Kara is a greek word that could be translated as head. In Kara II, the performer wears a brain-computer interface (BCI) in order to capture his EEG waves while performing. The information from these waves is sent to a computer, where it is processed in order to generate a real-time score. A closed-loop is formed between the musician’s mental activity and the music he generates. As he performs the real-time score generated by their EEG waves, more mental activity is generated, which in turn generates the next portion of the score, and so on. This loop continues for the whole piece, although the score generation algorithms vary along different sections of the musical discourse.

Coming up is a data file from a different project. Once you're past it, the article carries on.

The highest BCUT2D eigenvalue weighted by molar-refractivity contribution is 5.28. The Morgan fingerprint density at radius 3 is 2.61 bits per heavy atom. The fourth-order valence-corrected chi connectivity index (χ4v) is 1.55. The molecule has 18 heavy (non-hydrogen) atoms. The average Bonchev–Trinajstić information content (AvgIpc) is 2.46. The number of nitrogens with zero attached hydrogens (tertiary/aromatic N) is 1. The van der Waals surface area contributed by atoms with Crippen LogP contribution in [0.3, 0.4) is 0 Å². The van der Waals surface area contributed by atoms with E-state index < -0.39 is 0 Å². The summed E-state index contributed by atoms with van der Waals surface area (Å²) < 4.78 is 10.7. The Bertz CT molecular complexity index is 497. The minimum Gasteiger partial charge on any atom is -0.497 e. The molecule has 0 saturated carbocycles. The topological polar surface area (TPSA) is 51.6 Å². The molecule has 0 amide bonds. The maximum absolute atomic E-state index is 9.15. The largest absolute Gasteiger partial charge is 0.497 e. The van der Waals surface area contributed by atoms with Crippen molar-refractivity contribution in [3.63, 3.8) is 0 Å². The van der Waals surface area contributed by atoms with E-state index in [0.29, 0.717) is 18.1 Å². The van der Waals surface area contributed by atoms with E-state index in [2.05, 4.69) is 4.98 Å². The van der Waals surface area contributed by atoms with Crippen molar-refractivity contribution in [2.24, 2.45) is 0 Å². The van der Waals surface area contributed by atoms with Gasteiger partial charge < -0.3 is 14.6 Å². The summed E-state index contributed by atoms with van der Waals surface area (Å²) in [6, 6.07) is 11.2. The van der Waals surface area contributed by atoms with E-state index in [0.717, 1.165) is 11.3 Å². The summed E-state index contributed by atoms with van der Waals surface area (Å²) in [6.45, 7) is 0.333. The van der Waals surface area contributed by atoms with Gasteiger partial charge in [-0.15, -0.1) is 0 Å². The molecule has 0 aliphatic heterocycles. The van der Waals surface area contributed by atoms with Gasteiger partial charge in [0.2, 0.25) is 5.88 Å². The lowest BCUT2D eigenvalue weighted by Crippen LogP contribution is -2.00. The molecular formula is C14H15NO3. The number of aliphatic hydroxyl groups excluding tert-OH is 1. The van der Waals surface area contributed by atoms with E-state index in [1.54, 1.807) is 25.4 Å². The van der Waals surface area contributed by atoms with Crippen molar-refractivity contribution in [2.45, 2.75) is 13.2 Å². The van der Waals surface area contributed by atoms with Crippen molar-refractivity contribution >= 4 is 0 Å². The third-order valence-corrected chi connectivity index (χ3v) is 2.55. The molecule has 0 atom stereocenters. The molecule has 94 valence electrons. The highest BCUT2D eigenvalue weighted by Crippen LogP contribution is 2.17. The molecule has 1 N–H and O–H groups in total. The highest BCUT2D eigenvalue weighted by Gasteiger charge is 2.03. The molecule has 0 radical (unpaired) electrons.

Rodrigo F. Cádiz is a composer, researcher and engineer. He studied composition and electrical engineering at the Pontificia Universidad Católica de Chile in Santiago and he obtained his Ph.D. in Music Technology from Northwestern University. His compositions, consisting of approximately 45 works, have been presented at several venues and festivals in Latin America, North America and Europe. His catalogue considers works for solo instruments, chamber music, symphonic and robot orchestras, visual music, computers, and new interfaces for musical expression, in particular brain-computer interfaces and the Arcontinuo, a new electronic musical instrument he has been working on with two more colleagues for the past 10 years. He has received several composition prizes and artistic grants both in Chile and the US. He has authored around 45 scientific publications in peer reviewed journals and international conferences. His areas of expertise include sonification, sound synthesis, audio digital processing, computer and electroacoustic music, composition, new interfaces for musical expression and the musical applications of complex systems. He has obtained research funds from Chilean governmental agencies, such as the National Fund for Scientific and Technological Development (Fondecyt) and the National Council of Culture and the Arts (CNCA). He recently received a Google Latin American Research Award (LARA) in the field of auditory graphs. Currently, Rodrigo is a composer in residence with the Stanford Laptop orchestra (SLOrk) at the Center for Computer-based Research in Music and Acoustics (CCRMA), and a Tinker Visiting Professor at the Center for Latin American Studies, Stanford University.